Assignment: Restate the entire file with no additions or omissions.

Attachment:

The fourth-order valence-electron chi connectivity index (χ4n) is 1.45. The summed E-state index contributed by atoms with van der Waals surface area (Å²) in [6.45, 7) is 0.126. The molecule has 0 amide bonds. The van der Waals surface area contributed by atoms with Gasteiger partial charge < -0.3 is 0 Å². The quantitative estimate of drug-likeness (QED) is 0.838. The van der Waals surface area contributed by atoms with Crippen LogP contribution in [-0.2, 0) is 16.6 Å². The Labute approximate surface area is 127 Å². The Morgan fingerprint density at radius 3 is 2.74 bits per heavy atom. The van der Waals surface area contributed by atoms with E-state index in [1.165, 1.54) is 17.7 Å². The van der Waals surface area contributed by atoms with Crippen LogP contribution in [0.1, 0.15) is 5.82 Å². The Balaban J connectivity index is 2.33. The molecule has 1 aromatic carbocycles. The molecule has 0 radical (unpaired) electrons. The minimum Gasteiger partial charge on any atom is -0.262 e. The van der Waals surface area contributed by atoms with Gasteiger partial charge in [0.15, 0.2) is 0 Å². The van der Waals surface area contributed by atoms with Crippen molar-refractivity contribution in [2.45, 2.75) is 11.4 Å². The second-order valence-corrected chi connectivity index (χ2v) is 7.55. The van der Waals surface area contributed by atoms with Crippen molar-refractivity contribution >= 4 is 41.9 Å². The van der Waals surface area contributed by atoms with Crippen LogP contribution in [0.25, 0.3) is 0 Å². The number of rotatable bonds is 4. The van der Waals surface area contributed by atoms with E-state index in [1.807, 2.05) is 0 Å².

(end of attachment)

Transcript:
The fourth-order valence-electron chi connectivity index (χ4n) is 1.45. The summed E-state index contributed by atoms with van der Waals surface area (Å²) in [6.45, 7) is 0.126. The molecule has 0 amide bonds. The van der Waals surface area contributed by atoms with Gasteiger partial charge < -0.3 is 0 Å². The quantitative estimate of drug-likeness (QED) is 0.838. The van der Waals surface area contributed by atoms with Crippen LogP contribution in [-0.2, 0) is 16.6 Å². The Labute approximate surface area is 127 Å². The Morgan fingerprint density at radius 3 is 2.74 bits per heavy atom. The van der Waals surface area contributed by atoms with E-state index in [1.165, 1.54) is 17.7 Å². The van der Waals surface area contributed by atoms with Crippen LogP contribution in [0.1, 0.15) is 5.82 Å². The Balaban J connectivity index is 2.33. The molecule has 1 aromatic carbocycles. The molecule has 0 radical (unpaired) electrons. The minimum Gasteiger partial charge on any atom is -0.262 e. The van der Waals surface area contributed by atoms with Gasteiger partial charge in [0.15, 0.2) is 0 Å². The van der Waals surface area contributed by atoms with Crippen molar-refractivity contribution in [2.45, 2.75) is 11.4 Å². The second-order valence-corrected chi connectivity index (χ2v) is 7.55. The van der Waals surface area contributed by atoms with Crippen molar-refractivity contribution >= 4 is 41.9 Å². The van der Waals surface area contributed by atoms with Crippen LogP contribution in [0.25, 0.3) is 0 Å². The number of rotatable bonds is 4. The van der Waals surface area contributed by atoms with E-state index in [1.807, 2.05) is 0 Å².